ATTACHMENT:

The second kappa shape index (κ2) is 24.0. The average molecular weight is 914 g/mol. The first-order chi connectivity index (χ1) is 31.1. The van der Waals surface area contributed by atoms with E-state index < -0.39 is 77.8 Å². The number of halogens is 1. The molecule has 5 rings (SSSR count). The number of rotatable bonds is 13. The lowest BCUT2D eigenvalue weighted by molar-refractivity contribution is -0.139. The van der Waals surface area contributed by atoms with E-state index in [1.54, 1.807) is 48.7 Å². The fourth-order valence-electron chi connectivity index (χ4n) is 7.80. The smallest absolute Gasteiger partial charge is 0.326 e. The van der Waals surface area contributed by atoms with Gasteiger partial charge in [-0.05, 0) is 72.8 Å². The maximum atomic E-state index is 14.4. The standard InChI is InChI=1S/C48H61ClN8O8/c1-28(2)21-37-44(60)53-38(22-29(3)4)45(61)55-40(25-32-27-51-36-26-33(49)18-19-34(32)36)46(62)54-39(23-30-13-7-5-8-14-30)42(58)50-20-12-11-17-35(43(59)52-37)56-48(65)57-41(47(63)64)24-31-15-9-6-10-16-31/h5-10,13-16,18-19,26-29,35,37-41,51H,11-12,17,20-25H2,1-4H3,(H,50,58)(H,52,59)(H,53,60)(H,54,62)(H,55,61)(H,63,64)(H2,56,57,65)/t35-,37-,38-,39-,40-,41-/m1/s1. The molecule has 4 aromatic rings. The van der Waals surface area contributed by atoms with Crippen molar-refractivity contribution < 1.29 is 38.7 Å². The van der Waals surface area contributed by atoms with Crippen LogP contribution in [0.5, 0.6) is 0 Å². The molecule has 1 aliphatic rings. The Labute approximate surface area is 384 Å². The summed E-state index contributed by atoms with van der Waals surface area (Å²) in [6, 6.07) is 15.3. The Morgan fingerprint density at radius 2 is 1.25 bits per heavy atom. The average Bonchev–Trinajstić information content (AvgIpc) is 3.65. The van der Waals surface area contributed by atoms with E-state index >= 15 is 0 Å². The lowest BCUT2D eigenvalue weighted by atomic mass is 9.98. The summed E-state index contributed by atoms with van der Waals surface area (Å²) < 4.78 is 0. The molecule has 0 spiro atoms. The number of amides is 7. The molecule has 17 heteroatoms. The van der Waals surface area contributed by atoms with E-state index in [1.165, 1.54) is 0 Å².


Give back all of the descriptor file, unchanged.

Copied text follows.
The second kappa shape index (κ2) is 24.0. The average molecular weight is 914 g/mol. The first-order chi connectivity index (χ1) is 31.1. The van der Waals surface area contributed by atoms with E-state index < -0.39 is 77.8 Å². The number of halogens is 1. The molecule has 5 rings (SSSR count). The number of rotatable bonds is 13. The lowest BCUT2D eigenvalue weighted by molar-refractivity contribution is -0.139. The van der Waals surface area contributed by atoms with E-state index in [1.54, 1.807) is 48.7 Å². The fourth-order valence-electron chi connectivity index (χ4n) is 7.80. The smallest absolute Gasteiger partial charge is 0.326 e. The van der Waals surface area contributed by atoms with Gasteiger partial charge in [-0.05, 0) is 72.8 Å². The maximum atomic E-state index is 14.4. The standard InChI is InChI=1S/C48H61ClN8O8/c1-28(2)21-37-44(60)53-38(22-29(3)4)45(61)55-40(25-32-27-51-36-26-33(49)18-19-34(32)36)46(62)54-39(23-30-13-7-5-8-14-30)42(58)50-20-12-11-17-35(43(59)52-37)56-48(65)57-41(47(63)64)24-31-15-9-6-10-16-31/h5-10,13-16,18-19,26-29,35,37-41,51H,11-12,17,20-25H2,1-4H3,(H,50,58)(H,52,59)(H,53,60)(H,54,62)(H,55,61)(H,63,64)(H2,56,57,65)/t35-,37-,38-,39-,40-,41-/m1/s1. The molecule has 4 aromatic rings. The van der Waals surface area contributed by atoms with Crippen molar-refractivity contribution < 1.29 is 38.7 Å². The van der Waals surface area contributed by atoms with Crippen LogP contribution in [0.5, 0.6) is 0 Å². The molecule has 1 aliphatic rings. The Labute approximate surface area is 384 Å². The summed E-state index contributed by atoms with van der Waals surface area (Å²) in [6, 6.07) is 15.3. The Morgan fingerprint density at radius 2 is 1.25 bits per heavy atom. The average Bonchev–Trinajstić information content (AvgIpc) is 3.65. The van der Waals surface area contributed by atoms with E-state index >= 15 is 0 Å². The lowest BCUT2D eigenvalue weighted by atomic mass is 9.98. The summed E-state index contributed by atoms with van der Waals surface area (Å²) < 4.78 is 0. The molecule has 0 spiro atoms. The number of amides is 7. The molecule has 17 heteroatoms. The van der Waals surface area contributed by atoms with E-state index in [1.165, 1.54) is 0 Å².